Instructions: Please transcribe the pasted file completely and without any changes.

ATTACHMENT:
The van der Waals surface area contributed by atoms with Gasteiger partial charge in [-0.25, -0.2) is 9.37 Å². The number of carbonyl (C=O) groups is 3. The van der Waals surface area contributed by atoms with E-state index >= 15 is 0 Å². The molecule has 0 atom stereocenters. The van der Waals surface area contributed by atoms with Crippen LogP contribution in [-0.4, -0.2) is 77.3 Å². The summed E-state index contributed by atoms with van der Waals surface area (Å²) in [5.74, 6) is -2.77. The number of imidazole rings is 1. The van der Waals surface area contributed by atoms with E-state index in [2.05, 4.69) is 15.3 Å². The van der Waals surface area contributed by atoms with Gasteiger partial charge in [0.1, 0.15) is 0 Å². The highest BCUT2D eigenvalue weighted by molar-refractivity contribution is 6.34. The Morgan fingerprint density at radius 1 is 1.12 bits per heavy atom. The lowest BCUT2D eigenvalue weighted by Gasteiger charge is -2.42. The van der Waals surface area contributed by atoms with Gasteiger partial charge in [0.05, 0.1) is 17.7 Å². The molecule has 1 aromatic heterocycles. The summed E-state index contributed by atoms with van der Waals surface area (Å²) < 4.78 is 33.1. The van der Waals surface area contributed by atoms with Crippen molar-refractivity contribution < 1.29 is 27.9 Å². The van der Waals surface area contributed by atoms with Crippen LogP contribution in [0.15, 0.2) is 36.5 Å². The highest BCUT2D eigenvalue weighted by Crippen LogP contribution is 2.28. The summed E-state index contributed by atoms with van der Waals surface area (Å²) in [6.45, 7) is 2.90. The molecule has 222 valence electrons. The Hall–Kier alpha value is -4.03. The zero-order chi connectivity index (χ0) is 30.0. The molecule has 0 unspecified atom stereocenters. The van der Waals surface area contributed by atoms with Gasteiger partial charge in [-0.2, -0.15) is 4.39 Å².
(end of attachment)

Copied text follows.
The van der Waals surface area contributed by atoms with Gasteiger partial charge in [-0.25, -0.2) is 9.37 Å². The number of carbonyl (C=O) groups is 3. The van der Waals surface area contributed by atoms with E-state index >= 15 is 0 Å². The molecule has 0 atom stereocenters. The van der Waals surface area contributed by atoms with Crippen LogP contribution in [-0.4, -0.2) is 77.3 Å². The summed E-state index contributed by atoms with van der Waals surface area (Å²) in [5.74, 6) is -2.77. The number of imidazole rings is 1. The van der Waals surface area contributed by atoms with E-state index in [2.05, 4.69) is 15.3 Å². The van der Waals surface area contributed by atoms with Gasteiger partial charge in [0.1, 0.15) is 0 Å². The highest BCUT2D eigenvalue weighted by molar-refractivity contribution is 6.34. The Morgan fingerprint density at radius 1 is 1.12 bits per heavy atom. The lowest BCUT2D eigenvalue weighted by Gasteiger charge is -2.42. The van der Waals surface area contributed by atoms with Gasteiger partial charge in [0.05, 0.1) is 17.7 Å². The molecule has 1 aromatic heterocycles. The summed E-state index contributed by atoms with van der Waals surface area (Å²) < 4.78 is 33.1. The van der Waals surface area contributed by atoms with Crippen molar-refractivity contribution < 1.29 is 27.9 Å². The van der Waals surface area contributed by atoms with Crippen LogP contribution in [0.15, 0.2) is 36.5 Å². The highest BCUT2D eigenvalue weighted by Crippen LogP contribution is 2.28. The summed E-state index contributed by atoms with van der Waals surface area (Å²) in [6.45, 7) is 2.90. The molecule has 222 valence electrons. The Hall–Kier alpha value is -4.03. The zero-order chi connectivity index (χ0) is 30.0. The molecule has 0 unspecified atom stereocenters. The van der Waals surface area contributed by atoms with Gasteiger partial charge in [-0.2, -0.15) is 4.39 Å².